Skip to main content

Why is the Premier replacing 37 school boards with 794 mini school boards (the School Community Councils)?

On  Thursday March  18 in  Question Period, I asked the  Premier about his plans (in Bill  64) to eliminate school boards in Manitoba and to put in place School Community Councils which will be responsible for analyzing student achievement and  learning, for assessing  effectiveness of school programming, for holding the principal accountable and for evaluating the performance of any person employed in the school.  These were functions which were carried out by school boards. The existing school boards will be replaced by 794 School Community Councils (one for each school)  which will function as mini-school  boards.  I asked the Premier why he has chosen this approach when the comments we have heard from  Nova Scotia are that it has not worked well there.   My question and his response  are below (from  Hansard).   You can see  the comments of Wendy Bloomfield, long-time chair of the Seine River School Board on the question - "Will Bill 64 give us 794 mini school boards?" by clicking on this link.

School Community Councils - Replacement of School Boards

Hon. Jon Gerrard (River Heights): Madam Speaker, the Premier has said that the 794 school community councils will be responsible for analyzing student achievement and learning, for assessing effectiveness of school programming, for holding the prin­­cipal accountable and for evaluating the per­formance of any person employed in the school, and other functions.

      These were important functions of school boards previously. The Premier is replacing the current 33 school boards with 794 mini school boards–but, they won't have any formal authority.

      Why is the Premier taking this approach, which was found not to work very well in Nova Scotia?

Hon. Brian Pallister (Premier): Because, Madam Speaker, we like to take approaches here in Manitoba that work, and that's an approach that will work.

      It'll work because we trust the parents, we trust the families. We know they'll get involved, we know they want to be involved in the education of their children, and they'll have more opportunity to do that than ever before with these reforms.


Popular posts from this blog

Comparison between Manitoba and South Dakota shows dramatic impact of Physical Distancing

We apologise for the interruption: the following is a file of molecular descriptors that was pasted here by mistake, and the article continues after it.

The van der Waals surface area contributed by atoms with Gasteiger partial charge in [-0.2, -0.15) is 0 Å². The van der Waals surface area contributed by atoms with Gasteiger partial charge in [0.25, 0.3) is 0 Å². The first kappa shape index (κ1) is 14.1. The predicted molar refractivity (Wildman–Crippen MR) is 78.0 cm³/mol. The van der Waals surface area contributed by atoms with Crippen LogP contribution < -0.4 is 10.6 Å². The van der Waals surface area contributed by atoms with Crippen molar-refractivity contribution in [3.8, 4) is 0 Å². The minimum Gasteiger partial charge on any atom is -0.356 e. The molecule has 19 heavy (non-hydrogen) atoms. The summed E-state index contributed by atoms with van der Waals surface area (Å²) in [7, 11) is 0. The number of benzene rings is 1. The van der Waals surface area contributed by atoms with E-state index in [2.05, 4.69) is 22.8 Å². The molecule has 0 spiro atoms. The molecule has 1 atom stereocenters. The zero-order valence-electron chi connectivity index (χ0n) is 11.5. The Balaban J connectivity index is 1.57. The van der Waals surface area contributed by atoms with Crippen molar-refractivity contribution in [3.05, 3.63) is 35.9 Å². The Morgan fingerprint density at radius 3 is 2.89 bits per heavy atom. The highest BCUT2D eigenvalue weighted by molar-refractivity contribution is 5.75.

Manitoba implemented physical distancing measures in mid-March.  South Dakota has still not made physical distancing mandatory.   The result is a dramatic difference in the incidence of covid-19 viral infections between the two jurisdictions.   This graph shows the number of people with Covid-19 infections from March 27 to April 14.  Manitoba ( red line )  started leveling off about April 4 and has seen only a small increase in Covid-19 infections since then.   South Dakota ( blue line )   has seen a dramatic increase in Covid-19 infections since April 4.  Those who are skeptical of the impact of physical distancing in Manitoba should look at this graph! Data are from the Johns Hopkins daily tabulations

Standing up for Seniors

Yesterday in the Legislature I  asked the Minister of Health questions about the care of seniors in personal care homes in Manitoba.   I specfically called for the Minister to increase the training and staffing requirements for personal care homes in Manitoba to bring them up to date.   My questions, the Minister's comments and the Speaker's interjection are below:  Personal-Care-Home  Improvements - Need for Upgrades to Standards and Training Hon. Jon  Gerrard   (River Heights): Madam Speaker, we're very concerned this government is not adapting to the reality of caring for seniors who are living longer. Seniors living in our personal-care homes today have much more challenging health-care conditions than those who were in similar homes even five years ago, and yet the staffing formula, or minimal personnel requirement, is over 20 years old. Too few care aides and nurses are adequately trained to look after residents with dementia and multiple chronic health conditi

Premier Pallister is wrong when he says no one could have predicted the speed and severity of the second wave

Premier Brian Pallister is just wrong in saying yesterday that "Nobody could have predicted the degree to which COVID came fast."  He was referring to the speed and severity of the COVID-19 virus spreading this fall in Manitoba.   Contrary to what the Premier says, many people were predicting the Second Wave of the pandemic  would  be worse than the first.  Historically this has often happened with pandemics in the past.  In Manitoba in 2009 the H1N1 pandemic was worse in the second wave than during the first wave.  The speed of the pandemic was not a surprise.  COVID-19 infections are well known to rise exponentially when adequate containment measures are not in place.   In jurisdictions like Italy and New York as well as elsewhere we had examples of sudden explosions of cases when the spread of the virus was increasing exponentially.  There was already evidence to suggest that the virus would be worse in winter months, and that spread would be faster as people moved indoors